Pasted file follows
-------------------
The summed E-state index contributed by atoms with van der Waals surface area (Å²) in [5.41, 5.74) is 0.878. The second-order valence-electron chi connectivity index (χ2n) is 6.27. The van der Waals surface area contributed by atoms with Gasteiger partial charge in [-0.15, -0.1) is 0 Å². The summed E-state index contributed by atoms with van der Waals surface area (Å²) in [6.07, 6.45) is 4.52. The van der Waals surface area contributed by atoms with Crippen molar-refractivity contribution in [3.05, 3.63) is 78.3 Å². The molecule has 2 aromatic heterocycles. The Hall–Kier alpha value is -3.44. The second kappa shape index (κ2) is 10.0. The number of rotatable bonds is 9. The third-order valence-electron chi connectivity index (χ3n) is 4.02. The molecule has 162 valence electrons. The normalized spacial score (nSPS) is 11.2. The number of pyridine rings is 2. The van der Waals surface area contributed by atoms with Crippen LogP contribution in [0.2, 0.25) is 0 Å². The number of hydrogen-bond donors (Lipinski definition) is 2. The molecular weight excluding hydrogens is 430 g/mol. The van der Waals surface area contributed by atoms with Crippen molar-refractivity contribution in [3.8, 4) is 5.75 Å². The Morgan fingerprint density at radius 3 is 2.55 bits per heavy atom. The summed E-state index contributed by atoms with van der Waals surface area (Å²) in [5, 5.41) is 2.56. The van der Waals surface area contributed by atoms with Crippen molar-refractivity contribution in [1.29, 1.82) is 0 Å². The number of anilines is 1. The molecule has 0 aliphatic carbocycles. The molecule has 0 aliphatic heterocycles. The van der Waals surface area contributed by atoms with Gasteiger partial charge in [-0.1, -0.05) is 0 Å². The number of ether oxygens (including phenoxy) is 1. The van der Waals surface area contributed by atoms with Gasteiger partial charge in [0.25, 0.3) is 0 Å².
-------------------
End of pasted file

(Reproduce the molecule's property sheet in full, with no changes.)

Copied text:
The summed E-state index contributed by atoms with van der Waals surface area (Å²) in [5.41, 5.74) is 0.878. The second-order valence-electron chi connectivity index (χ2n) is 6.27. The van der Waals surface area contributed by atoms with Gasteiger partial charge in [-0.15, -0.1) is 0 Å². The summed E-state index contributed by atoms with van der Waals surface area (Å²) in [6.07, 6.45) is 4.52. The van der Waals surface area contributed by atoms with Crippen molar-refractivity contribution in [3.05, 3.63) is 78.3 Å². The molecule has 2 aromatic heterocycles. The Hall–Kier alpha value is -3.44. The second kappa shape index (κ2) is 10.0. The number of rotatable bonds is 9. The third-order valence-electron chi connectivity index (χ3n) is 4.02. The molecule has 162 valence electrons. The normalized spacial score (nSPS) is 11.2. The number of pyridine rings is 2. The van der Waals surface area contributed by atoms with Crippen LogP contribution in [0.2, 0.25) is 0 Å². The number of hydrogen-bond donors (Lipinski definition) is 2. The molecular weight excluding hydrogens is 430 g/mol. The van der Waals surface area contributed by atoms with Crippen molar-refractivity contribution in [3.8, 4) is 5.75 Å². The Morgan fingerprint density at radius 3 is 2.55 bits per heavy atom. The summed E-state index contributed by atoms with van der Waals surface area (Å²) in [5, 5.41) is 2.56. The van der Waals surface area contributed by atoms with Crippen molar-refractivity contribution in [1.29, 1.82) is 0 Å². The number of anilines is 1. The molecule has 0 aliphatic carbocycles. The molecule has 0 aliphatic heterocycles. The van der Waals surface area contributed by atoms with Gasteiger partial charge in [-0.1, -0.05) is 0 Å². The number of ether oxygens (including phenoxy) is 1. The van der Waals surface area contributed by atoms with Gasteiger partial charge in [0.25, 0.3) is 0 Å².